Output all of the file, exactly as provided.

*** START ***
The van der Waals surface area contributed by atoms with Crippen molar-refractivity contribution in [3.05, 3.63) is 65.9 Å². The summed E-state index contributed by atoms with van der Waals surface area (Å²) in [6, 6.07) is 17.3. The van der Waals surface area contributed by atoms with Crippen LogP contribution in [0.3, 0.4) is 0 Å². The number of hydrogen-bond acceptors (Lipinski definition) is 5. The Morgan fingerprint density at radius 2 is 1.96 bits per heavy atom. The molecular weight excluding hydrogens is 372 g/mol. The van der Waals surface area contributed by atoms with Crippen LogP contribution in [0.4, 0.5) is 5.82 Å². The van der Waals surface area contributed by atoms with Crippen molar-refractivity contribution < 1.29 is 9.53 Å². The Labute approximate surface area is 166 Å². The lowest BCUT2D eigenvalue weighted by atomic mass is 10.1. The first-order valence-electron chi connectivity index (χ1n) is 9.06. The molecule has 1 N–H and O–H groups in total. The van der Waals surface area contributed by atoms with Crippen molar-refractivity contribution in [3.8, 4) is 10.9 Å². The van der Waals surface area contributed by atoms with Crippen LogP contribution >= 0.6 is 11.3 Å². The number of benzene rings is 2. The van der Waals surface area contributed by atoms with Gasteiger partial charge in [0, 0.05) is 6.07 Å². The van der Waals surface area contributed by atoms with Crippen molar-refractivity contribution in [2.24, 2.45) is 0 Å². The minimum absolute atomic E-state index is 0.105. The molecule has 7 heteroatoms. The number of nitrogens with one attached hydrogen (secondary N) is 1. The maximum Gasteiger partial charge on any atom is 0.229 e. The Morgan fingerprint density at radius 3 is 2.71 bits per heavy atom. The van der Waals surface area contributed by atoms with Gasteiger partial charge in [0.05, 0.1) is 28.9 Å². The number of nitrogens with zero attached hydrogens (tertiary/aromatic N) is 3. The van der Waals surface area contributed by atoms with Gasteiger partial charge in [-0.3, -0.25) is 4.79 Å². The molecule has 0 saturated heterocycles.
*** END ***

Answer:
The van der Waals surface area contributed by atoms with Crippen molar-refractivity contribution in [3.05, 3.63) is 65.9 Å². The summed E-state index contributed by atoms with van der Waals surface area (Å²) in [6, 6.07) is 17.3. The van der Waals surface area contributed by atoms with Crippen LogP contribution in [0.3, 0.4) is 0 Å². The number of hydrogen-bond acceptors (Lipinski definition) is 5. The Morgan fingerprint density at radius 2 is 1.96 bits per heavy atom. The molecular weight excluding hydrogens is 372 g/mol. The van der Waals surface area contributed by atoms with Crippen LogP contribution in [0.4, 0.5) is 5.82 Å². The van der Waals surface area contributed by atoms with Crippen molar-refractivity contribution < 1.29 is 9.53 Å². The Labute approximate surface area is 166 Å². The lowest BCUT2D eigenvalue weighted by atomic mass is 10.1. The first-order valence-electron chi connectivity index (χ1n) is 9.06. The molecule has 1 N–H and O–H groups in total. The van der Waals surface area contributed by atoms with Crippen molar-refractivity contribution in [3.8, 4) is 10.9 Å². The van der Waals surface area contributed by atoms with Crippen LogP contribution >= 0.6 is 11.3 Å². The number of benzene rings is 2. The van der Waals surface area contributed by atoms with Gasteiger partial charge in [0, 0.05) is 6.07 Å². The van der Waals surface area contributed by atoms with Crippen molar-refractivity contribution in [2.24, 2.45) is 0 Å². The minimum absolute atomic E-state index is 0.105. The molecule has 7 heteroatoms. The number of nitrogens with one attached hydrogen (secondary N) is 1. The maximum Gasteiger partial charge on any atom is 0.229 e. The Morgan fingerprint density at radius 3 is 2.71 bits per heavy atom. The van der Waals surface area contributed by atoms with Gasteiger partial charge in [0.05, 0.1) is 28.9 Å². The number of nitrogens with zero attached hydrogens (tertiary/aromatic N) is 3. The van der Waals surface area contributed by atoms with Gasteiger partial charge in [-0.3, -0.25) is 4.79 Å². The molecule has 0 saturated heterocycles.